On October 16, 2014, the Federal Energy Regulatory Commission (FERC) issued Opinion No. 531-A, an order on the paper hearing it established in Opinion No. 531 regarding the long-term growth rate to use to calculate the New England Transmission Owners’ (NETOs) base return on equity (ROE) under the two-step constant growth discounted cash flow (DCF) methodology that FERC adopted for public utilities. In Opinion No. 531-A, FERC determined, among other things, that the NETOs’ existing base ROE of 11.14 percent is unjust and unreasonable and reduced the NETOs’ base ROE by approximately five percent to 10.57 percent, with a maximum ROE, including incentives, of 11.74 percent. Requests for rehearing of Opinion No. 531 remain pending before FERC.
As we wrote in June 2014, in Opinion No. 531, FERC adopted the two-step DCF methodology for determining base ROE for public utilities and tentatively found that the long-term growth rate component of the ROE formula—which represents 1/3 of the overall growth rate variable in the DCF model—should be based on projected long-term growth in GDP. However, because the parties to the ROE complaint case against the NETOs had not litigated the appropriate long-term growth rate, FERC reopened the record and established a paper hearing to enable the parties to brief that issue.
Following the paper hearing, FERC in Opinion No. 531-A found that the long-term GDP growth rate is the appropriate long-term growth rate to use in the two-step DCF methodology and that 4.39 percent is the appropriate GDP growth rate to use to calculate the NETOs’ base ROE. The parties did not contest either of these matters. Applying the two-step DCF methodology with a 4.39 percent long-term GDP growth rate, FERC determined that the NETOs’ existing 11.14 percent base ROE is unjust and unreasonable, that a just and reasonable base ROE for the NETOs is 10.57 percent, and that the NETOs’ maximum ROE, including incentives, cannot exceed 11.74 percent, the top of the zone of reasonableness of 7.03 to 11.74 percent. Accordingly, FERC directed the NETOs to make refunds, with interest, for the 15-month refund period from October 1, 2011, to December 31, 2012.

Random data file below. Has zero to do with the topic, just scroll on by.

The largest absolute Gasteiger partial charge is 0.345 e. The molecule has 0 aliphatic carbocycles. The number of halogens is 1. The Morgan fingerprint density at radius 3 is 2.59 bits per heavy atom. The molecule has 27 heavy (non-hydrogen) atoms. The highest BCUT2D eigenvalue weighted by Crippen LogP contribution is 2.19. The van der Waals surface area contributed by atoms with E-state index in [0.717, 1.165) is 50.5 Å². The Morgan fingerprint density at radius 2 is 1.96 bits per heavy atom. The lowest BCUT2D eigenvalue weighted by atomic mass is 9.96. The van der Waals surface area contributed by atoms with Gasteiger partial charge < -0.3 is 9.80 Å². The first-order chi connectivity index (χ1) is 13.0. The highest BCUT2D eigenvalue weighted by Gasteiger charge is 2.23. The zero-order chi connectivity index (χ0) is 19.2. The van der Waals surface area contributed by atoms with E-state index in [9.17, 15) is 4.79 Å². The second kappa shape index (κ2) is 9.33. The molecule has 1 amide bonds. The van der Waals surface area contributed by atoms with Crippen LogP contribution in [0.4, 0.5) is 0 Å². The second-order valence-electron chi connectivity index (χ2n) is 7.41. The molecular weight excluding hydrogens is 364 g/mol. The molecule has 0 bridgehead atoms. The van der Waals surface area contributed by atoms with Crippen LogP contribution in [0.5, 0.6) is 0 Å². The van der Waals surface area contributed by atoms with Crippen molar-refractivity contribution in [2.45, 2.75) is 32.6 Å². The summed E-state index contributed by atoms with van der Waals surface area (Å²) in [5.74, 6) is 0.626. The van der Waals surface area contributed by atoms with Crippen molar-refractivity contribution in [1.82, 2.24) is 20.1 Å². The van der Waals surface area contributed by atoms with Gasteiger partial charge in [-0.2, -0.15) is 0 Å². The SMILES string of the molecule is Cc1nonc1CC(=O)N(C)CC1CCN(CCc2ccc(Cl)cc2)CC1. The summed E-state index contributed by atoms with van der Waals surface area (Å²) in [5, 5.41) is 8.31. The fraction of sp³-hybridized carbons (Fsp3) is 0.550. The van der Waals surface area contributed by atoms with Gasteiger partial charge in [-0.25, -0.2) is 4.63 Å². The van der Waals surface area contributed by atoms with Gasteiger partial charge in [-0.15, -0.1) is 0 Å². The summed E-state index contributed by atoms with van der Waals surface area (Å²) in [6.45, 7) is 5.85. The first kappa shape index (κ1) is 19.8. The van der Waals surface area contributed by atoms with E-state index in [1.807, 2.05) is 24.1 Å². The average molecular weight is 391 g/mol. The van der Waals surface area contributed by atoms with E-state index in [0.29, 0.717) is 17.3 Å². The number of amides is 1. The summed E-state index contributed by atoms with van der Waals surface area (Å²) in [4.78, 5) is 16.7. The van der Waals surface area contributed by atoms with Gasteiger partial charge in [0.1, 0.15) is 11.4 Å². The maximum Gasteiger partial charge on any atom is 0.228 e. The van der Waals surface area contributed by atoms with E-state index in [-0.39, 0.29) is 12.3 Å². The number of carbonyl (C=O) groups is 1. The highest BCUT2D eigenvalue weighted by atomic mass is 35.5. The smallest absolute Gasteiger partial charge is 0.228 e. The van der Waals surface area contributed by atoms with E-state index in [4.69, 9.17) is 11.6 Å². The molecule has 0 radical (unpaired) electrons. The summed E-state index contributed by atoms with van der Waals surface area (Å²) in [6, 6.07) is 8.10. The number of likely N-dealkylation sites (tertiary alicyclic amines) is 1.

Importantly, FERC in Opinion No. 531-A did not address arguments regarding whether the projected long-term GDP growth rate of 4.39 percent used for the NETOs should represent an upper or lower limit on the long-term growth component of the two-step DCF methodology, and, accordingly, it could reach a different result in other ROE cases.